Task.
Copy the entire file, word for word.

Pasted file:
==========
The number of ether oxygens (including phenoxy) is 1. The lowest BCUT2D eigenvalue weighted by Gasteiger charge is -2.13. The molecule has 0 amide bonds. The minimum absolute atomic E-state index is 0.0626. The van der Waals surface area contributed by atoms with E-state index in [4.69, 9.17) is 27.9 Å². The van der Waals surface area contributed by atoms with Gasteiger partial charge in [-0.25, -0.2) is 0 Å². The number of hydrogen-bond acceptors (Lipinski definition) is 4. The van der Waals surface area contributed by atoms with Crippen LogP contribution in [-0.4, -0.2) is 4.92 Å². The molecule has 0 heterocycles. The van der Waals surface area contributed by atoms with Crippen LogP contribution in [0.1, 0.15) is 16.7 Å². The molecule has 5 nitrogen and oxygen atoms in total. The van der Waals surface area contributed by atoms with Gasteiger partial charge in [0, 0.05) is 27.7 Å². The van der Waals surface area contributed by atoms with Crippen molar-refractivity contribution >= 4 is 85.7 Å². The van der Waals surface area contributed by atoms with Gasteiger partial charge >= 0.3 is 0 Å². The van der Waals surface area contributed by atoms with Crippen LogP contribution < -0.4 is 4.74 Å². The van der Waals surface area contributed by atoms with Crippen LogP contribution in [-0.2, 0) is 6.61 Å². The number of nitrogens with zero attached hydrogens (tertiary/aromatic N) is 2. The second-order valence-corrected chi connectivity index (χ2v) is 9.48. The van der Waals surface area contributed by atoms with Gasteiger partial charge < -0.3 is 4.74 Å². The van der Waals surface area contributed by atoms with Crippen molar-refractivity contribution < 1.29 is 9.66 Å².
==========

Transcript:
The number of ether oxygens (including phenoxy) is 1. The lowest BCUT2D eigenvalue weighted by Gasteiger charge is -2.13. The molecule has 0 amide bonds. The minimum absolute atomic E-state index is 0.0626. The van der Waals surface area contributed by atoms with E-state index in [4.69, 9.17) is 27.9 Å². The van der Waals surface area contributed by atoms with Gasteiger partial charge in [-0.25, -0.2) is 0 Å². The number of hydrogen-bond acceptors (Lipinski definition) is 4. The van der Waals surface area contributed by atoms with Crippen LogP contribution in [-0.4, -0.2) is 4.92 Å². The molecule has 0 heterocycles. The van der Waals surface area contributed by atoms with Crippen LogP contribution in [0.1, 0.15) is 16.7 Å². The molecule has 5 nitrogen and oxygen atoms in total. The van der Waals surface area contributed by atoms with Gasteiger partial charge in [0, 0.05) is 27.7 Å². The van der Waals surface area contributed by atoms with Crippen molar-refractivity contribution >= 4 is 85.7 Å². The van der Waals surface area contributed by atoms with Gasteiger partial charge >= 0.3 is 0 Å². The van der Waals surface area contributed by atoms with Crippen LogP contribution < -0.4 is 4.74 Å². The van der Waals surface area contributed by atoms with Crippen LogP contribution in [-0.2, 0) is 6.61 Å². The number of nitrogens with zero attached hydrogens (tertiary/aromatic N) is 2. The second-order valence-corrected chi connectivity index (χ2v) is 9.48. The van der Waals surface area contributed by atoms with Gasteiger partial charge < -0.3 is 4.74 Å². The van der Waals surface area contributed by atoms with Crippen molar-refractivity contribution < 1.29 is 9.66 Å².